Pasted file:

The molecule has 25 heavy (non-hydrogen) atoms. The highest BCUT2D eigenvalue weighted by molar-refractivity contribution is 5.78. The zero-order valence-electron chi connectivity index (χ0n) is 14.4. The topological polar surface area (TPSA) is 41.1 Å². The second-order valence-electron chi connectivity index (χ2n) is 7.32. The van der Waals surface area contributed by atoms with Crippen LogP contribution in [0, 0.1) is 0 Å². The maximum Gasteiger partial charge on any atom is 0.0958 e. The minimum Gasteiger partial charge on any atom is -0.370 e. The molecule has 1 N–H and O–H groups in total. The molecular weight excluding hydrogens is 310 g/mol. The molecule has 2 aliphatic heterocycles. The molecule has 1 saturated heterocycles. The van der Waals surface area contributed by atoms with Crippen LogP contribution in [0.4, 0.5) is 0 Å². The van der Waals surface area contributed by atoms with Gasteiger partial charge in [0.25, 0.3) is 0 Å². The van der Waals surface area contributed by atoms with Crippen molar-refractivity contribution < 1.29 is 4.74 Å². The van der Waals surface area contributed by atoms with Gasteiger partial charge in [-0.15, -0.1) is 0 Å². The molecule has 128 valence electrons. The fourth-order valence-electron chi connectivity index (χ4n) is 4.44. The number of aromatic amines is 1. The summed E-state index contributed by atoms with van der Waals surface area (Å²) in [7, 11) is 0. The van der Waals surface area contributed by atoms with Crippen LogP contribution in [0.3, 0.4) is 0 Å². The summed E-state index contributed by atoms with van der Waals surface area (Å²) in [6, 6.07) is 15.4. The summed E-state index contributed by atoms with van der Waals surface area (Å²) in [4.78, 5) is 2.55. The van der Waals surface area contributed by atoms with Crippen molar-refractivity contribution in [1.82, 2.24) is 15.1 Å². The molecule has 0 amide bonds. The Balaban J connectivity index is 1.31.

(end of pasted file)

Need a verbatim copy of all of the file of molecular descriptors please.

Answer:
The molecule has 25 heavy (non-hydrogen) atoms. The highest BCUT2D eigenvalue weighted by molar-refractivity contribution is 5.78. The zero-order valence-electron chi connectivity index (χ0n) is 14.4. The topological polar surface area (TPSA) is 41.1 Å². The second-order valence-electron chi connectivity index (χ2n) is 7.32. The van der Waals surface area contributed by atoms with Crippen LogP contribution in [0, 0.1) is 0 Å². The maximum Gasteiger partial charge on any atom is 0.0958 e. The minimum Gasteiger partial charge on any atom is -0.370 e. The molecule has 1 N–H and O–H groups in total. The molecular weight excluding hydrogens is 310 g/mol. The molecule has 2 aliphatic heterocycles. The molecule has 1 saturated heterocycles. The van der Waals surface area contributed by atoms with Crippen LogP contribution in [0.4, 0.5) is 0 Å². The van der Waals surface area contributed by atoms with Gasteiger partial charge in [0.25, 0.3) is 0 Å². The van der Waals surface area contributed by atoms with Crippen molar-refractivity contribution < 1.29 is 4.74 Å². The van der Waals surface area contributed by atoms with Gasteiger partial charge in [-0.15, -0.1) is 0 Å². The molecule has 128 valence electrons. The fourth-order valence-electron chi connectivity index (χ4n) is 4.44. The number of aromatic amines is 1. The summed E-state index contributed by atoms with van der Waals surface area (Å²) in [7, 11) is 0. The van der Waals surface area contributed by atoms with Crippen LogP contribution in [0.3, 0.4) is 0 Å². The summed E-state index contributed by atoms with van der Waals surface area (Å²) in [6, 6.07) is 15.4. The summed E-state index contributed by atoms with van der Waals surface area (Å²) in [4.78, 5) is 2.55. The van der Waals surface area contributed by atoms with Crippen molar-refractivity contribution in [1.82, 2.24) is 15.1 Å². The molecule has 0 amide bonds. The Balaban J connectivity index is 1.31.